Bill Breen ( is based in Boston as Fast Company's Northeast bureau chief.

Think You Can Bobsled? Ha! :: Fortune Magazine :: 18 March 2002

Geoffrey Colvin :: Value Driven

Managers may talk a good game, but few have the guts to really run their business like a great sports team.

Committees scarcely exist. They're teams now. Departments are disappearing fast, too -- they've been turned into teams. Which makes sense, because a lot of managers can't speak three business sentences without talking about home runs and strikeouts and which employees hit good solid singles and whose batting average is falling. Hey, that team we've got running this company? They're the 1927 Yankees. They'll be proud of us here on the purchasing logistics team because we're gonna hit the ball outta the park! We're world-class corporate athletes at this place.

And there is not a thing in the world wrong with any of that, except this: Most managers would rather sit through a 99-year budget review than run their businesses according to the real principles of championship athletes. Those principles are excellent guidance for anyone who want to win in business. But most managers can't face them.

With the winter Olympics just over and the baseball season about to start, sports metaphors in business will be sprouting like daffodils. It's an opportune moment to remember what sports can really teach us about winning.

Teams have stars.

One of the favorite people principles of Jack Welch and other hyper-successful managers is differentiation -- the notion that top performers should get paid a whole lot more than mediocre ones. Plenty of managers find this idea almost unbearable. "It disrupts the team," as one said to me not long ago. "How can you have a guy working next to another guy who's making 50% more?"

Get real. Over the past several years, surely the best team in sports -- meaning a group of players who have worked together to achieve extraordinary success at the highest level -- is the New York Yankees. They've won four of the past six World Series. The highest-paid Yankee last year was shortstop Derek Jeter, who got $12.6 million. The lowest-paid Yankee last year was shortstop, D'Angelo Jiminez, who got $200,000. Two guys on the same team with the same job. Most corporate managers would have a cow if you suggested that they pay one of those guys 63% more than the other. But the Yankees didn't pay Jeter 63% more. They paid him 63 times more.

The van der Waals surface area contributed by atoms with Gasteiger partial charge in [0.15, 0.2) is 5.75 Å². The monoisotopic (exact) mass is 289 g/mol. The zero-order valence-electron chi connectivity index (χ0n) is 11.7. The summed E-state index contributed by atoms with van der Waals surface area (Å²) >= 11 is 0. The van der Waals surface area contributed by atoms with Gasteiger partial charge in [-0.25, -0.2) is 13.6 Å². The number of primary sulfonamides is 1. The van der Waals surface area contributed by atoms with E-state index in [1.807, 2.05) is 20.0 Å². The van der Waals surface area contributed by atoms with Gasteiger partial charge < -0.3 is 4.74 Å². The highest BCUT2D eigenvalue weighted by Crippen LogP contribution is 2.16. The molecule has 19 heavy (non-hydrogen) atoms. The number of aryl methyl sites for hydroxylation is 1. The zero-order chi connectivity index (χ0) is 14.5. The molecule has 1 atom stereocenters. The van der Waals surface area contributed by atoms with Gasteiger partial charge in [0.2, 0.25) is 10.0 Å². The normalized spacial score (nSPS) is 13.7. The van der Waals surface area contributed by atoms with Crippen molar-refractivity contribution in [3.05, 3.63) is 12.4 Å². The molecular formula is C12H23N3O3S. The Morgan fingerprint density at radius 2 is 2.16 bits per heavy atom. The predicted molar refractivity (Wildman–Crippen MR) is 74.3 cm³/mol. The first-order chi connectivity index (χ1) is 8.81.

Somehow the Yankee dugout is not a snake pit of resentment -- quite the contrary. The truth is that every team has stars, and everyone on the team know who they are. A lot of corporate teams try to suppress that reality. Winning athletic teams embrace it.

Winners don't carry losers.

Maybe you remember when Jacques Nasser, as Ford's CEO, tried to install a performance rating system for executives. Every manager would have to be rated A, B, or C, with at least 5% required to be in the C category. Not exactly radical, you might think, but it was radical at Ford, where the organization rose up and smote Nasser for his cruel, arbitrary, cold, heartless proposal.

What's amazing is how people who are outraged by Nasser-like suggestions respond quite differently to the performance of ballplayers. If an outfielder can't catch a cold and is batting .125, the fans want him out -- now. He's a really good guy who had a great season in '91? Wonderful, but any manager who kept playing him on that basis would need police protection.

Only 750 players are on the playing rosters of Major League Baseball, yet every off-season the teams make hundreds of player transactions. Most of them involve teams re-signing players to one-year contracts (only megastars get seven-year deals). Do you have to re-sign with your employer every year? How about the people who work for you? On champion teams, most players have to.

The 98th percentile isn't good enough.

An awful lot of companies claim to be world-class. If you can recite your company's mission statement without dozing off, you'll probably get to "world class." Most people have no idea what that really means. At the Winter Olympics, the difference between gold medal and no medal was often less than 2%. Against truly global competition, a lot of stunningly good performers were just not good enough. In the men's 10,000-meter speed skating, the difference between a gold medal and no medal was 1.9%. In the women's giant slalom it was 1.1%; in the four-man bobsled, 0.2%.

A lot of managers claim their companies will "bring home the gold" this year. Terrific, but remember that many excellent competitors went to Salt Lake City (in 2002) and were 98% or 99% as good as the best -- and brought home nothing. By all means, try to bring home the gold, but don't delude yourself about how hard it is.

The sports world is actually full of valuable insights for business people. And, if some people don't want to hear them? That would be a competitive advantage for you. Now, let's play ball.

This is an article from the 18 March, 2002, issue of Fortune Magazine.